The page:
According to the Gospels of Matthew and Mark, after the Last Supper Jesus went to a place called Gethsemane on the Mount of Olives, praying that his life be spared if that was God’s will. Without naming the place, the Gospel of Luke says Jesus was in agony while praying before his arrest. Saying nothing about praying, the Gospel of John says Jesus was arrested in a garden. Combining these accounts, Christians believe Jesus prayed in agony in the Garden of Gethsemane. No account mentions a rock.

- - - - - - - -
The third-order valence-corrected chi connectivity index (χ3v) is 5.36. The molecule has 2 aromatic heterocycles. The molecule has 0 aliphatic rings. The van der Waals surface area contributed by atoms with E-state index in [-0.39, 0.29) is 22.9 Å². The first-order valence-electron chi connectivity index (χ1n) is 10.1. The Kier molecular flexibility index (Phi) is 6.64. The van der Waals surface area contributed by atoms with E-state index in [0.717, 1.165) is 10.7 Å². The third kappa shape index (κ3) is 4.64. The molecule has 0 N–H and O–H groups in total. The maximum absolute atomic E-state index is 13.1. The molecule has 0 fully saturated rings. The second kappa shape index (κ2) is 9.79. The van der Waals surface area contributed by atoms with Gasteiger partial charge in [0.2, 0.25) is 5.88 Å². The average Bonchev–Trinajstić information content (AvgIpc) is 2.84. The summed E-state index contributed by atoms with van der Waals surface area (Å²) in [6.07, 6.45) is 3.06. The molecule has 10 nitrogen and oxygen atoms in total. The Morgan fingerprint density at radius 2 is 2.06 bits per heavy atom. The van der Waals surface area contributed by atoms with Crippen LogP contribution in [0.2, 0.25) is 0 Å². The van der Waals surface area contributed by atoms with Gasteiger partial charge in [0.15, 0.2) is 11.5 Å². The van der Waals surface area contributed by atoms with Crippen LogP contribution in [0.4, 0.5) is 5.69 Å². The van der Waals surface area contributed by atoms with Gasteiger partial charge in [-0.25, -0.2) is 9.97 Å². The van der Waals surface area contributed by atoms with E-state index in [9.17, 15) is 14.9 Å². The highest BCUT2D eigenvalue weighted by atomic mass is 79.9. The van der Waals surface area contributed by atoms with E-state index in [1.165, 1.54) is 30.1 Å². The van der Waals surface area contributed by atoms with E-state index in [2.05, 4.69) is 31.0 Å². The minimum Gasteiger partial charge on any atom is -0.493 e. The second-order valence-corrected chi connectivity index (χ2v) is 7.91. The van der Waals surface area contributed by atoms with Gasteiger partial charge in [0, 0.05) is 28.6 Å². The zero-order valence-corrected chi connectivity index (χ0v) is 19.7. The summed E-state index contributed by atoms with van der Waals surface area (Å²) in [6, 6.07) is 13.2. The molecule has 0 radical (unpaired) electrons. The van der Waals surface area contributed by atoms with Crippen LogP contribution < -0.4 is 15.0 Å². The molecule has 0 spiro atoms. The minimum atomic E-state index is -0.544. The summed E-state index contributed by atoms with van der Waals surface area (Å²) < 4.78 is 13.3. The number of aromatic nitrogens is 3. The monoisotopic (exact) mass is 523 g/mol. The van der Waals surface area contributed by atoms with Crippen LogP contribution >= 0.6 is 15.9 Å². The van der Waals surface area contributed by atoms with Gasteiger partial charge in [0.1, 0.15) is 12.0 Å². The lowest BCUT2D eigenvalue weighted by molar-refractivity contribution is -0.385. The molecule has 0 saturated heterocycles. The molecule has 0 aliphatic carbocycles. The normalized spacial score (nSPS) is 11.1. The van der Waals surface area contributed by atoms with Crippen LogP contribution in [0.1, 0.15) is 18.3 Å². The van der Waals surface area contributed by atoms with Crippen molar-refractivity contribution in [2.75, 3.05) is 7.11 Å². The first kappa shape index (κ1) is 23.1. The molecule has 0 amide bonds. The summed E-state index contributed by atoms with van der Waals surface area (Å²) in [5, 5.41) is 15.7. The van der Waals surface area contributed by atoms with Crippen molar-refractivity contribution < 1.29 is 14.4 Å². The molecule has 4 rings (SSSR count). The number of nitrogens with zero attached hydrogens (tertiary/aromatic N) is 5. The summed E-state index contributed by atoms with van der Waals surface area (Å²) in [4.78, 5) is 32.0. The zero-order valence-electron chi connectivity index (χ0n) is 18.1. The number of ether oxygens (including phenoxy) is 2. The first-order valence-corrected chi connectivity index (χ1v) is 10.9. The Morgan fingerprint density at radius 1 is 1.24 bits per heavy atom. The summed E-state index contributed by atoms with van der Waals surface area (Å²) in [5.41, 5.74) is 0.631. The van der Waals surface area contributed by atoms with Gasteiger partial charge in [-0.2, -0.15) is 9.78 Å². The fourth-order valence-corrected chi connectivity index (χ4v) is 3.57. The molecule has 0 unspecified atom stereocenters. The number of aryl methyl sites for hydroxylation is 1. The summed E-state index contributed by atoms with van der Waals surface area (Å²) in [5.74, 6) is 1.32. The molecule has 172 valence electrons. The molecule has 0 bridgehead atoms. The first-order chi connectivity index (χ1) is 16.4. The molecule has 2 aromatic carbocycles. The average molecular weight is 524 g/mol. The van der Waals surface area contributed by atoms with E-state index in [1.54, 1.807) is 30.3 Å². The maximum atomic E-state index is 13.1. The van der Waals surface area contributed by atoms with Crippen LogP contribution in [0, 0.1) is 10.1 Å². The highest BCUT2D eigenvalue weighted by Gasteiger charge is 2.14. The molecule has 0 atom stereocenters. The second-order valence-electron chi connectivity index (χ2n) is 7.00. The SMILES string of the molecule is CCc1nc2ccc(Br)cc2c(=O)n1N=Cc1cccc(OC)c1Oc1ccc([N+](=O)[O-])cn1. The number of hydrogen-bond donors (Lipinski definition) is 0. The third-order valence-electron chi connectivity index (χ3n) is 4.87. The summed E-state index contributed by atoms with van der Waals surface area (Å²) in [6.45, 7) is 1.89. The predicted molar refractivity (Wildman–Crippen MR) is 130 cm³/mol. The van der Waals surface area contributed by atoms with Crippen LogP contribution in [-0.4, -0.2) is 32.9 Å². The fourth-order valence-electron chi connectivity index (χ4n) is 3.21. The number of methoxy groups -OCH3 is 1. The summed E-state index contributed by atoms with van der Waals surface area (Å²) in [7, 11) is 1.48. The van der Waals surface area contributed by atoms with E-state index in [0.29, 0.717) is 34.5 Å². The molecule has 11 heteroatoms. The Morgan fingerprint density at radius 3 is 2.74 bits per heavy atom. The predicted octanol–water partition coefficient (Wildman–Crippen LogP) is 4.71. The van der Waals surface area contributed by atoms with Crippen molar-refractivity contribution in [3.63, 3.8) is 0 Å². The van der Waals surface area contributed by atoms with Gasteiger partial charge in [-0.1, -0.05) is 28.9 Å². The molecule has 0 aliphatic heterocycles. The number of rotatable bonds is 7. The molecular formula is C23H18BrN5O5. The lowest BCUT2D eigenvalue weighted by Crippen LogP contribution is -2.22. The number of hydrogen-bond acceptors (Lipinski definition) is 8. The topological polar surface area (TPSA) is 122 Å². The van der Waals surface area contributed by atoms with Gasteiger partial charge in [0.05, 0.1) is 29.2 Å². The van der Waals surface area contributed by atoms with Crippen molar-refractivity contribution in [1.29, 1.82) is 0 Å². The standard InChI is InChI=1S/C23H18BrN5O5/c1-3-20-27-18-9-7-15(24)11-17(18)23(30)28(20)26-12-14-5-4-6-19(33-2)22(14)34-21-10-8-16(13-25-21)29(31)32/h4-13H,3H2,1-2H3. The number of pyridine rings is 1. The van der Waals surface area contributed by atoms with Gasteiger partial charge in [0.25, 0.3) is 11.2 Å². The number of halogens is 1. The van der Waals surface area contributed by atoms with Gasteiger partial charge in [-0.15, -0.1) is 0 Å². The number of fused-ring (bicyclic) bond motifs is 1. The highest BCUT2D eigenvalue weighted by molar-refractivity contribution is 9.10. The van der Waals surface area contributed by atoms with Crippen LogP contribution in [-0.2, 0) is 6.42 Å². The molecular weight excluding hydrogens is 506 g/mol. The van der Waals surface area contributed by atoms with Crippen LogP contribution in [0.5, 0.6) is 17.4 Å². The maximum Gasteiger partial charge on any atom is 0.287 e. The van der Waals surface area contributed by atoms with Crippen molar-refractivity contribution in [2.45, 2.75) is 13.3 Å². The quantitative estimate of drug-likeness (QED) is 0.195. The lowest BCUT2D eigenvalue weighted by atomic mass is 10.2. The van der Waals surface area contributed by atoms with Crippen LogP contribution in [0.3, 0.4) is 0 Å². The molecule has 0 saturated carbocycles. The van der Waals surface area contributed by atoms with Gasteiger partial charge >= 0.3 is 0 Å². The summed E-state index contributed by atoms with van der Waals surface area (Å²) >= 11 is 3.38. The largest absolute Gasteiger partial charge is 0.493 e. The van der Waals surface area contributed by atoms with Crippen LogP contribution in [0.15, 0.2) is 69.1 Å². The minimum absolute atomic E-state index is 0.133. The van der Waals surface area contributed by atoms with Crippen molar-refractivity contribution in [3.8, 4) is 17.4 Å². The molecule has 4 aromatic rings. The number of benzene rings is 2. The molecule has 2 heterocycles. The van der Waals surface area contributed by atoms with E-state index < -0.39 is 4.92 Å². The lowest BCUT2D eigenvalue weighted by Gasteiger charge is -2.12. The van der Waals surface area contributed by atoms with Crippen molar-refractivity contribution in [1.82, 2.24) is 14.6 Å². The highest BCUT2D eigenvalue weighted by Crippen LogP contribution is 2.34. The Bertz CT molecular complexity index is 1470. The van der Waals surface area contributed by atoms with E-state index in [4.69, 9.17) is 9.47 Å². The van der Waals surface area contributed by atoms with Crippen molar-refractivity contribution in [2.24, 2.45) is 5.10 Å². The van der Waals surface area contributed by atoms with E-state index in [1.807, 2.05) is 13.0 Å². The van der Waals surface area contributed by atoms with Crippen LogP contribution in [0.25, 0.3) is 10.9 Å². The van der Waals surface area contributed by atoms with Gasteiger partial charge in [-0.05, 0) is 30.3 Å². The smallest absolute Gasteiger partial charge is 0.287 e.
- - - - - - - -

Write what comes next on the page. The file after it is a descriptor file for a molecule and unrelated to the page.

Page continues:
Christians have identified various locations on the Mount of Olives as Gethsemane. In the twelfth century, Crusaders built a chapel near the foot of the Mount of Olives next to a grove of olive trees they associated with Gethsemane. Some Christians later became convinced that the olive trees existed during the time of Jesus and that Jesus had knelt to pray on an outcropping of bedrock near the abandoned Crusader chapel. In the 1920s, Franciscans built the neoclassical Basilica of the Agony around the flat rock, which extends above the floor in front of the high altar. The church’s interior is intentionally dark to reflect Jesus’ agony. Twelve small domes are painted blue on their undersides to evoke the night sky under which Jesus prayed. The exterior includes four groups of columns, each topped by the statue of a Gospel writer displaying a verse leading to beliefs about Gethsemane. A colorful mosaic on the façade above the columns depicts Jesus mediating between God and humanity. Because donations to build the church came from many countries, it is commonly known as the Church of All Nations.